Merrily We Roll Along
You wouldn't know this Sondheim musical was a legendary flop from the impressive staging at St. Ed's
Reviewed by Russell M. Dembin, Fri., April 11, 2014
Mary Moody Northen Theatre at St. Edward's University, 3001 S. Congress, 512/448-8484
www.stedwards.edu/mmnt Through April 13
Running time: 2 hr., 35 min.
Merrily We Roll Along is considered one of the most legendary flops in musical-theatre history, but you might not realize it from the production running at Mary Moody Northen Theatre. Stephen Sondheim and George Furth's musical, based on the Kaufman and Hart play, sounds like a hard sell: We meet Franklin Shepard, a wealthy, conceited movie producer, and follow his story backward in time, observing how he abandoned his dream of being a theatre composer to get rich and famous, and in the process destroyed his closest relationships. So it may come as no surprise that Merrily's last full staging in Austin was a quarter-century ago, before most of this youthful cast was born. One reason the show is so rarely done is the association with its original 1981 Broadway outing, whose actors in their teens and 20s often lacked credibility playing their characters' older selves.
So how can a production with a largely student cast overcome these challenges? The numerous revisions over the years certainly help, and to combat the fact that the protagonist is unlikable when he's introduced, director Ev Lunning Jr. has taken a cue from the 2012/2013 London version: In the opening number, the cast circles Frank, singing at him in an accusatory manner while he stares ruefully at some paper in his hands – presumably, the script for the musical he'd promised to write with his ex-best friend and collaborator Charley Kringas. This sequence helps us want to learn how he "got to be here," and the circular movement capitalizes on the arena space to echo the rolling along of the show's title, as well as the ticking hands on the clock that plague Frank.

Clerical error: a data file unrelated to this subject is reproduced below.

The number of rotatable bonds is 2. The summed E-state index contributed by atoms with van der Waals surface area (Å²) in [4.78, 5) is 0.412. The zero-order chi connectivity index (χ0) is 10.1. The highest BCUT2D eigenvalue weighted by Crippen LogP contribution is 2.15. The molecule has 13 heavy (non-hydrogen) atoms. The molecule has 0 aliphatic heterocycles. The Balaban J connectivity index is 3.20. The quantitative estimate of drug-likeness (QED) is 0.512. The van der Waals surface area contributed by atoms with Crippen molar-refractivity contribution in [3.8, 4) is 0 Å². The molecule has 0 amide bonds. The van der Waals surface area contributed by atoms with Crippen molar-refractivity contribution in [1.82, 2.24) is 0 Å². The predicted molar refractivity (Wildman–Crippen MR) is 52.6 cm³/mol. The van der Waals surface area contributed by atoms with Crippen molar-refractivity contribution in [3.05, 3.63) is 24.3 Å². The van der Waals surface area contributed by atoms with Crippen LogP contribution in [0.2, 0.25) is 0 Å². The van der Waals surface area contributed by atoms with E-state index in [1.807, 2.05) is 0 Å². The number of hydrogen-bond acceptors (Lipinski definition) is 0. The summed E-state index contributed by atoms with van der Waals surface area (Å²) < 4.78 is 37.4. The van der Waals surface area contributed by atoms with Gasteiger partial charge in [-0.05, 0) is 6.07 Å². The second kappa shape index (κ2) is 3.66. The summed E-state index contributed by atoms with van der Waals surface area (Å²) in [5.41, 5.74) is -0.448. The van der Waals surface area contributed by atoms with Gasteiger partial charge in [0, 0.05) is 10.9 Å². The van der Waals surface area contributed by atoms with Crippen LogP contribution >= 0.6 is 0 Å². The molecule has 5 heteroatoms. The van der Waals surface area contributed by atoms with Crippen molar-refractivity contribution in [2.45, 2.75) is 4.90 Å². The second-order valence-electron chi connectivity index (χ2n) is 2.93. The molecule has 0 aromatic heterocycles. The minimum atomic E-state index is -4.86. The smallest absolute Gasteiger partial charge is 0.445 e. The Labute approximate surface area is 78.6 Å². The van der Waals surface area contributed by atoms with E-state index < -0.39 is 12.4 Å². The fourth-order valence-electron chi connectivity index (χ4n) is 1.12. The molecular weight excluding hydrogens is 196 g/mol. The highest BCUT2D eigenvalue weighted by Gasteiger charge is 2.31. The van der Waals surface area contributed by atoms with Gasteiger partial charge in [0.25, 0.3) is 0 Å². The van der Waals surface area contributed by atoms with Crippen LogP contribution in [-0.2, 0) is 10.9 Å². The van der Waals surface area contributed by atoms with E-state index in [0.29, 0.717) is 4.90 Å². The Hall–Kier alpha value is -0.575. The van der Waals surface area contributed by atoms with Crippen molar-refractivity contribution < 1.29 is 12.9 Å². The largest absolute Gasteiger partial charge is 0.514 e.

That the student performers succeed where their Broadway counterparts did not is a testament to their enthusiasm and dedication. The female leads display especially impressive singing and acting chops. As Frank's first wife, Beth, Rachel Dunk gives some of her lines a certain edge, bringing nuance to a role that's typically treated as more of an ingenue. Anna Vanston confidently handles the role of Gussie, the domineering secretary-turned-star and Frank's second spouse. Of particular note is Brittany Allyson as Mary Flynn, the alcoholic theatre critic and erstwhile novelist. She delivers Mary's wisecracks with gusto, while fully capturing the character's emotional depth. Guest Equity performers Scott Shipman (Frank), Tyler Jones (Charley), and Jarret Mallon (Joe) complement them nicely, with Jones inhabiting Charley's frustration with Frank while still earning our sympathy. Susan Branch Towne's costumes, which range from bell bottoms to stylish floral dresses to simple outfits in primary colors, help us keep track of the time period, and Lunning and his cast make sure the storytelling is clear. Early on, Frank laments, "I've made only one mistake in my life. But I made it over and over and over. That was saying 'yes' when I meant 'no.'" Fortunately for us, MMNT said yes. And meant it, too.